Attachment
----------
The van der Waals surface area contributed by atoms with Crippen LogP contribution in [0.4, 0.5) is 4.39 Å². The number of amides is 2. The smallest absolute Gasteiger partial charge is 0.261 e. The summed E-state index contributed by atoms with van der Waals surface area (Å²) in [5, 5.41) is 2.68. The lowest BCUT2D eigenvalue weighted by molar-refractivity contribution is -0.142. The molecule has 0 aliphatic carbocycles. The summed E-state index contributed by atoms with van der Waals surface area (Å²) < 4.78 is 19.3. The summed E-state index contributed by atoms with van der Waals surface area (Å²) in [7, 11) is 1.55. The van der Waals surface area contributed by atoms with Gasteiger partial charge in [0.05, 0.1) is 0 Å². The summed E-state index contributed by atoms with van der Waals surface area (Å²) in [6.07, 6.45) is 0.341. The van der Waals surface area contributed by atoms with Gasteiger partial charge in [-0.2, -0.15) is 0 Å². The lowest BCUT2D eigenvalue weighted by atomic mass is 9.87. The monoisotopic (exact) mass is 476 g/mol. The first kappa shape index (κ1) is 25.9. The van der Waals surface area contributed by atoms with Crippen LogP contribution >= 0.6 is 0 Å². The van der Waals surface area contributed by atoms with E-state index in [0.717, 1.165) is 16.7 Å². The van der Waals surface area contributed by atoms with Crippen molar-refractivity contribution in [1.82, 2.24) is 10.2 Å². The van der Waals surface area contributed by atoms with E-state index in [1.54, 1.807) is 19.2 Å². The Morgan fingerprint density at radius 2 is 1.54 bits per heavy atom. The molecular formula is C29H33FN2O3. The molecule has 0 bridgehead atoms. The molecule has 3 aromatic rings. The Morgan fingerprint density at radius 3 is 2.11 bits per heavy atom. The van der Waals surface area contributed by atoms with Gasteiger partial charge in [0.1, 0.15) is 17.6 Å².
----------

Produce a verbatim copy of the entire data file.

The van der Waals surface area contributed by atoms with Crippen LogP contribution in [0.4, 0.5) is 4.39 Å². The number of amides is 2. The smallest absolute Gasteiger partial charge is 0.261 e. The summed E-state index contributed by atoms with van der Waals surface area (Å²) in [5, 5.41) is 2.68. The lowest BCUT2D eigenvalue weighted by molar-refractivity contribution is -0.142. The molecule has 0 aliphatic carbocycles. The summed E-state index contributed by atoms with van der Waals surface area (Å²) < 4.78 is 19.3. The summed E-state index contributed by atoms with van der Waals surface area (Å²) in [7, 11) is 1.55. The van der Waals surface area contributed by atoms with Gasteiger partial charge in [0.05, 0.1) is 0 Å². The summed E-state index contributed by atoms with van der Waals surface area (Å²) in [6.07, 6.45) is 0.341. The van der Waals surface area contributed by atoms with Gasteiger partial charge in [-0.2, -0.15) is 0 Å². The lowest BCUT2D eigenvalue weighted by atomic mass is 9.87. The monoisotopic (exact) mass is 476 g/mol. The first kappa shape index (κ1) is 25.9. The van der Waals surface area contributed by atoms with Crippen LogP contribution >= 0.6 is 0 Å². The van der Waals surface area contributed by atoms with E-state index in [0.717, 1.165) is 16.7 Å². The van der Waals surface area contributed by atoms with Crippen molar-refractivity contribution in [1.82, 2.24) is 10.2 Å². The van der Waals surface area contributed by atoms with E-state index in [1.54, 1.807) is 19.2 Å². The Morgan fingerprint density at radius 2 is 1.54 bits per heavy atom. The molecular formula is C29H33FN2O3. The molecule has 0 bridgehead atoms. The molecule has 3 aromatic rings. The Morgan fingerprint density at radius 3 is 2.11 bits per heavy atom. The van der Waals surface area contributed by atoms with Gasteiger partial charge in [0.1, 0.15) is 17.6 Å².